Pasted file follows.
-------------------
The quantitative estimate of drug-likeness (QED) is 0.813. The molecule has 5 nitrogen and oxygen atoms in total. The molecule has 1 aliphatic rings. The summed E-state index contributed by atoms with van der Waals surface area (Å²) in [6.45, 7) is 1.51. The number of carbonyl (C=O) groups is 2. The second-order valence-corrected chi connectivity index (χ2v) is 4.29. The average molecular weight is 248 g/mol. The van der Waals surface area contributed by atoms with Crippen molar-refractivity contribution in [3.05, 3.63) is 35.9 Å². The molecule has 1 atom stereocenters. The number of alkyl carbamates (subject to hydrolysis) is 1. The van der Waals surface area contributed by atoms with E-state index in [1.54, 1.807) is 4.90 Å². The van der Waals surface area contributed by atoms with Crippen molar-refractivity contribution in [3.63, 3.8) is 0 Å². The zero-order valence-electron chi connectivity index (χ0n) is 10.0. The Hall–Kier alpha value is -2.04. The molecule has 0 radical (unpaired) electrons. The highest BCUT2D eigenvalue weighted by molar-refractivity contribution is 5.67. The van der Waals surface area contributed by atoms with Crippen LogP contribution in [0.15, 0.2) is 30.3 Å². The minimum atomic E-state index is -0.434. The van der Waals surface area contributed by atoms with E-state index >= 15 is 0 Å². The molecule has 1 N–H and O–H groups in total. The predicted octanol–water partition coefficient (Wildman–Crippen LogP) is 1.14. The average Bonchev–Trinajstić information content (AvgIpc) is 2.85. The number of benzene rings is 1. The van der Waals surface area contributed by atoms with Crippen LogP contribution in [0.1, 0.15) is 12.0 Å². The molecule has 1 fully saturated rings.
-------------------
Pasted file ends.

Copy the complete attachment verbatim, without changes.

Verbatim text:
The quantitative estimate of drug-likeness (QED) is 0.813. The molecule has 5 nitrogen and oxygen atoms in total. The molecule has 1 aliphatic rings. The summed E-state index contributed by atoms with van der Waals surface area (Å²) in [6.45, 7) is 1.51. The number of carbonyl (C=O) groups is 2. The second-order valence-corrected chi connectivity index (χ2v) is 4.29. The average molecular weight is 248 g/mol. The van der Waals surface area contributed by atoms with Crippen molar-refractivity contribution in [3.05, 3.63) is 35.9 Å². The molecule has 1 atom stereocenters. The number of alkyl carbamates (subject to hydrolysis) is 1. The van der Waals surface area contributed by atoms with E-state index in [1.54, 1.807) is 4.90 Å². The van der Waals surface area contributed by atoms with Crippen molar-refractivity contribution in [3.63, 3.8) is 0 Å². The zero-order valence-electron chi connectivity index (χ0n) is 10.0. The Hall–Kier alpha value is -2.04. The molecule has 0 radical (unpaired) electrons. The highest BCUT2D eigenvalue weighted by molar-refractivity contribution is 5.67. The van der Waals surface area contributed by atoms with Crippen LogP contribution in [0.15, 0.2) is 30.3 Å². The minimum atomic E-state index is -0.434. The van der Waals surface area contributed by atoms with E-state index >= 15 is 0 Å². The molecule has 1 N–H and O–H groups in total. The predicted octanol–water partition coefficient (Wildman–Crippen LogP) is 1.14. The average Bonchev–Trinajstić information content (AvgIpc) is 2.85. The number of benzene rings is 1. The van der Waals surface area contributed by atoms with Crippen LogP contribution in [0.1, 0.15) is 12.0 Å². The molecule has 1 fully saturated rings.